People Who Are Diabetic And Glucose Intolerant Can Benefit From "Statin" Drug Therapy, Even If Cholesterol Levels Are Normal

December 07, 1998

DALLAS, Dec. 8 -- A cholesterol-lowering drug may help reduce the risk of another heart attack and the need for artery-opening procedures in people with diabetes and heart disease who have average blood levels of cholesterol, according to a study in today's issue of Circulation: Journal of the American Heart Association.

The study involved a subgroup of 586 diabetic individuals in the Cholesterol and Recurrent Events (CARE) trial, a five-year study that compared therapy using the drug pravastatin to placebo in men and women who had a previous heart attack and average blood levels of cholesterol.

"Although diabetes is a major risk factor for heart disease, little information is available on the effects of cholesterol-lowering therapies in individuals with diabetes," says co-author Frank M. Sacks, M.D., associate professor of medicine at Harvard Medical School and Brigham and Women's Hospital, Boston. Because the CARE trial population -- a total of 4,159 patients from 80 clinical centers in the United States and Canada -- included a large number of individuals, scientists had enough data to determine whether pravastatin therapy reduced the risk of recurrent heart attack or the need for treatment to unblock the arteries in people with diabetes.

Pravastatin is one of the statin class of cholesterol-lowering drugs called HMG CoA inhibitors.

Sacks reports that, compared with those in the placebo group, diabetic patients who received pravastatin had a 25 percent reduction in relative risk of having another heart attack. The relative risk of needing coronary artery bypass or angioplasty to unblock blood vessels was reduced by 32 percent in the statin-treated group.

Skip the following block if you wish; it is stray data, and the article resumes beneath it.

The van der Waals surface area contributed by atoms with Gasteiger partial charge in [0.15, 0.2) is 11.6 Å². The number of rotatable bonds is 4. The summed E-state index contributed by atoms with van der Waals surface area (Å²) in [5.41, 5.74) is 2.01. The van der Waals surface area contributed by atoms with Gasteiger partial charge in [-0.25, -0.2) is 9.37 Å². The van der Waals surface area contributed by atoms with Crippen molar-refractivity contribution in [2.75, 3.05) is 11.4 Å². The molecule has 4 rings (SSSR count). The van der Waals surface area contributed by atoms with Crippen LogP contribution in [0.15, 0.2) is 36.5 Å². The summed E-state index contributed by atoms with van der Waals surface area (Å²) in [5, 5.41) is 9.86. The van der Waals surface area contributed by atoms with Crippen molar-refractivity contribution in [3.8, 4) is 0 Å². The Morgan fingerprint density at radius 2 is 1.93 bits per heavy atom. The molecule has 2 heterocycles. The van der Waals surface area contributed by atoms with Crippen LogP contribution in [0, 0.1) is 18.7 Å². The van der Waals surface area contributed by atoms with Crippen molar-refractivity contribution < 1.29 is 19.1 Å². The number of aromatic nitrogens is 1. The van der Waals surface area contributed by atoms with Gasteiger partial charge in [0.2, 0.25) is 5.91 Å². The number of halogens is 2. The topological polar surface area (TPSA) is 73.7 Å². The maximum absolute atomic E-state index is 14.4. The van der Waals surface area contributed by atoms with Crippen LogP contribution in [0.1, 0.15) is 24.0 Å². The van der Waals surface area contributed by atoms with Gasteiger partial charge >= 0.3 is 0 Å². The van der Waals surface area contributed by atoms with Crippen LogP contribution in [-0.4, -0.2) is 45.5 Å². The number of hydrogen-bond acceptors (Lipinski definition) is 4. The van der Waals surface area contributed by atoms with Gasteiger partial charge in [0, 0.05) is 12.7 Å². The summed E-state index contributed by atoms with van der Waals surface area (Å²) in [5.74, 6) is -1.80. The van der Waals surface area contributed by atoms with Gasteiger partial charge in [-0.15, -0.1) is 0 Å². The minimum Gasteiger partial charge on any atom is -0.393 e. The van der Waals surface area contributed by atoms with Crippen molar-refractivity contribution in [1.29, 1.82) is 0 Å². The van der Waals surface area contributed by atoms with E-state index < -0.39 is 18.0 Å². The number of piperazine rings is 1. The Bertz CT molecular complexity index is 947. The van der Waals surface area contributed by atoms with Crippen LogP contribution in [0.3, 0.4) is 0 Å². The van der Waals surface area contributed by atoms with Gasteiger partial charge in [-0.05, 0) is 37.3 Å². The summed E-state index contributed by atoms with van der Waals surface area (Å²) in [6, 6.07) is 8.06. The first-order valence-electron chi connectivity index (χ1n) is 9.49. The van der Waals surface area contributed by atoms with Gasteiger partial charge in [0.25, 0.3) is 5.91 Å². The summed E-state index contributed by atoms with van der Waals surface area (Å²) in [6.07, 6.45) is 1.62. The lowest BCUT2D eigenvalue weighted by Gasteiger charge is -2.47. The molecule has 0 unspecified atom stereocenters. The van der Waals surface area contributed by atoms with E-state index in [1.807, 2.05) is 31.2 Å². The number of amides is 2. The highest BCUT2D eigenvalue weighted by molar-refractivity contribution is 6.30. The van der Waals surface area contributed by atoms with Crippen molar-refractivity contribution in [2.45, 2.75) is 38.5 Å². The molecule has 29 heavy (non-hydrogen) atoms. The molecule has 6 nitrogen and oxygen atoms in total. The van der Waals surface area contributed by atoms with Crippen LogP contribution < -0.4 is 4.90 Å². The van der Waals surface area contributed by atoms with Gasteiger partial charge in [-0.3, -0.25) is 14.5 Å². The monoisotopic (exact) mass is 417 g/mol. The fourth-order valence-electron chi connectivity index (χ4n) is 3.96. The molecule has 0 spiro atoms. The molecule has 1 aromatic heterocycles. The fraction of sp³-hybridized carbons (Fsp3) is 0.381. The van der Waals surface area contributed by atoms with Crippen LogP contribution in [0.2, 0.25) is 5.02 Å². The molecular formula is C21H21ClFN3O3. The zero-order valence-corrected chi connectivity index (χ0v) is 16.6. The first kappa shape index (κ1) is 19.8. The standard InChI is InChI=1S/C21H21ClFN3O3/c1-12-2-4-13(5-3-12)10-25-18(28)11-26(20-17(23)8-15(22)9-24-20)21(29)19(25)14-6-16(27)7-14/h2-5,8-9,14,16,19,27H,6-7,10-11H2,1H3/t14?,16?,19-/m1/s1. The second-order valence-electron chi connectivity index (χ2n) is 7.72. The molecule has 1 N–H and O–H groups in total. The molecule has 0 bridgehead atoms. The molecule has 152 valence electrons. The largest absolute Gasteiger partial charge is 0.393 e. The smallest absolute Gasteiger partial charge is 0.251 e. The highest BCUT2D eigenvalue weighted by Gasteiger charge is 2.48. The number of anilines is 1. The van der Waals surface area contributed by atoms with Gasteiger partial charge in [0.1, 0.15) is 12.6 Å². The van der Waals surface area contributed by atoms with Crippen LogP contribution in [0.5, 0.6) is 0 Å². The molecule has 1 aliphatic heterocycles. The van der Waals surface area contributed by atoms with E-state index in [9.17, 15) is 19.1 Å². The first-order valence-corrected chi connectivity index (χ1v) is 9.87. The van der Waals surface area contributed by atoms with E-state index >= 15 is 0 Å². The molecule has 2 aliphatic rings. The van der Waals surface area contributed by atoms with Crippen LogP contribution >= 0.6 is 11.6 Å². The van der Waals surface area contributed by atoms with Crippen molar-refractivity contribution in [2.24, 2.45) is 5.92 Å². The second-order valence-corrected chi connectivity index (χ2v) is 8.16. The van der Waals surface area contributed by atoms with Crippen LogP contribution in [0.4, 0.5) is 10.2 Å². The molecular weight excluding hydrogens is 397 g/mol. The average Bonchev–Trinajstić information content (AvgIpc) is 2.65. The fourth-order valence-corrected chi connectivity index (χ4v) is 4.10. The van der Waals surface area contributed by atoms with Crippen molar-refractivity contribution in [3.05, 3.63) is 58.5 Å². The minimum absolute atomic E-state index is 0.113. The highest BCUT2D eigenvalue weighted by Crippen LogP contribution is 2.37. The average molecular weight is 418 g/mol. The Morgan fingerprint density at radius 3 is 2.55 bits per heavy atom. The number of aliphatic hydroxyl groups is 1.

The researchers also analyzed data from a subgroup of 342 people without diabetes who met the American Diabetes Association's definition of being glucose intolerant (fasting blood glucose levels between 110 to 125 mg/dL). "This subgroup had a higher rate of coronary events, such as recurrent heart attacks or the need for revascularization surgery, than patients with normal fasting glucose, although not as high as those with diabetes," Sacks says. "Those who were glucose intolerant and received pravastatin had a lower rate of coronary events than those receiving placebo, although because of the small sample size, the difference was not statistically significant."

Glucose intolerance is an indication that the body is not able to use glucose normally, which sometimes leads to elevations of glucose in the blood. People who are glucose intolerant could become diabetic if their condition is not treated.

People with or without diabetes who have abnormal fasting glucose levels are at high risk of recurrent coronary events that may be substantially reduced by pravastatin treatment, the authors conclude.

Because people with diabetes are at substantially higher than normal risk for heart disease, cholesterol-lowering therapy should be much more cost effective in this population than in those without the disease, Sacks says.

Additional studies may settle the question whether cholesterol-lowering therapy can also reduce the risk of initial heart attacks or hospitalization in individuals with diabetes who have not suffered a heart attack, Sacks says. The take-home message, he says, is that physicians should aggressively manage heart disease risk factors in heart attack patients with diabetes or glucose intolerance. They should also consider recommending cholesterol-lowering therapy for these patients, he adds.

The study's other co-authors are Ronald B. Goldberg, M.D.; Margot Mellies, M.D.; Lemuel A. Moyé, M.D., Ph.D.; Barbara Howard, Ph.D.; William James Howard, M.D.; Barry R. Davis, M.D., Ph.D.; Thomas G. Cole, Ph.D.; Marc A. Pfeffer, M.D., Ph.D.; and Eugene Braunwald, M.D.
-end-
CONTACT:
For journal copies only,
please call: 214-706-1173
For other information, call:
Carole Bullock: 214-706-1279 or
Brian Henry: 214-706-1135

Media advisory: Dr. Sacks can be reached by phone at: 617-432-1420; or by fax at: 617-432-3101. (Please do not publish these numbers.)



American Heart Association

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